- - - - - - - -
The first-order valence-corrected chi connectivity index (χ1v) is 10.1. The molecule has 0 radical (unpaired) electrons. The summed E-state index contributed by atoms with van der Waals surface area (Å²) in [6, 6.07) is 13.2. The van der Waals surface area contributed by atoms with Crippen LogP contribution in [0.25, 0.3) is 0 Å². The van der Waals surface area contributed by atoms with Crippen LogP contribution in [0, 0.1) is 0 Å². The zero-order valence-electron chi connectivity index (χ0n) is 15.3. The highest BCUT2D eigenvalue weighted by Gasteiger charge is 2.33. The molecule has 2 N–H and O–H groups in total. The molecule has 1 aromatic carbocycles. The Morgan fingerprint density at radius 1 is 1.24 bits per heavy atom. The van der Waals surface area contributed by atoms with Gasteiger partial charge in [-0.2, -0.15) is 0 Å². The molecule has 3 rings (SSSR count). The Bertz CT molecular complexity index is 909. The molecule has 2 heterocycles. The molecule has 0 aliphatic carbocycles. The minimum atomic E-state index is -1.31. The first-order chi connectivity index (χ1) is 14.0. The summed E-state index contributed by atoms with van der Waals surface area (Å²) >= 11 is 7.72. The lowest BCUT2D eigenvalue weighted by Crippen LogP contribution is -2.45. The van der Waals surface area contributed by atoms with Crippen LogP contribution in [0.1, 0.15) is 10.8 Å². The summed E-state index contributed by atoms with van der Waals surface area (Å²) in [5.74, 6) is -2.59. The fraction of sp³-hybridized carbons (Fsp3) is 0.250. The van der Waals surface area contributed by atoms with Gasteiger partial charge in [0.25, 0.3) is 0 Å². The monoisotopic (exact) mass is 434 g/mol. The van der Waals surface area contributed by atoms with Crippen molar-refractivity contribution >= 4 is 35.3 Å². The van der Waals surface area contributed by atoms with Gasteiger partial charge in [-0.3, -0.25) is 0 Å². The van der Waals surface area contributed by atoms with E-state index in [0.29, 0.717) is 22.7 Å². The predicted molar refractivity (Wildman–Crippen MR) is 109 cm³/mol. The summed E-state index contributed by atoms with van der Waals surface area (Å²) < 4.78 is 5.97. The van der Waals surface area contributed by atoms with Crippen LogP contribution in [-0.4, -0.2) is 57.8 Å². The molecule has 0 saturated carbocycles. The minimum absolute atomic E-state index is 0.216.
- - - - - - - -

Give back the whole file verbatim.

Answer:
The first-order valence-corrected chi connectivity index (χ1v) is 10.1. The molecule has 0 radical (unpaired) electrons. The summed E-state index contributed by atoms with van der Waals surface area (Å²) in [6, 6.07) is 13.2. The van der Waals surface area contributed by atoms with Crippen LogP contribution in [0.25, 0.3) is 0 Å². The van der Waals surface area contributed by atoms with Crippen LogP contribution in [0, 0.1) is 0 Å². The zero-order valence-electron chi connectivity index (χ0n) is 15.3. The highest BCUT2D eigenvalue weighted by Gasteiger charge is 2.33. The molecule has 2 N–H and O–H groups in total. The molecule has 1 aromatic carbocycles. The Morgan fingerprint density at radius 1 is 1.24 bits per heavy atom. The van der Waals surface area contributed by atoms with Gasteiger partial charge in [-0.2, -0.15) is 0 Å². The molecule has 3 rings (SSSR count). The Bertz CT molecular complexity index is 909. The molecule has 2 heterocycles. The molecule has 0 aliphatic carbocycles. The minimum atomic E-state index is -1.31. The first-order chi connectivity index (χ1) is 14.0. The summed E-state index contributed by atoms with van der Waals surface area (Å²) >= 11 is 7.72. The lowest BCUT2D eigenvalue weighted by Crippen LogP contribution is -2.45. The van der Waals surface area contributed by atoms with Crippen LogP contribution in [0.1, 0.15) is 10.8 Å². The summed E-state index contributed by atoms with van der Waals surface area (Å²) in [5.74, 6) is -2.59. The fraction of sp³-hybridized carbons (Fsp3) is 0.250. The van der Waals surface area contributed by atoms with Gasteiger partial charge in [0.25, 0.3) is 0 Å². The monoisotopic (exact) mass is 434 g/mol. The van der Waals surface area contributed by atoms with Crippen molar-refractivity contribution >= 4 is 35.3 Å². The van der Waals surface area contributed by atoms with Gasteiger partial charge in [-0.3, -0.25) is 0 Å². The van der Waals surface area contributed by atoms with E-state index in [0.29, 0.717) is 22.7 Å². The predicted molar refractivity (Wildman–Crippen MR) is 109 cm³/mol. The summed E-state index contributed by atoms with van der Waals surface area (Å²) < 4.78 is 5.97. The van der Waals surface area contributed by atoms with Crippen LogP contribution in [-0.4, -0.2) is 57.8 Å². The molecule has 0 saturated carbocycles. The minimum absolute atomic E-state index is 0.216.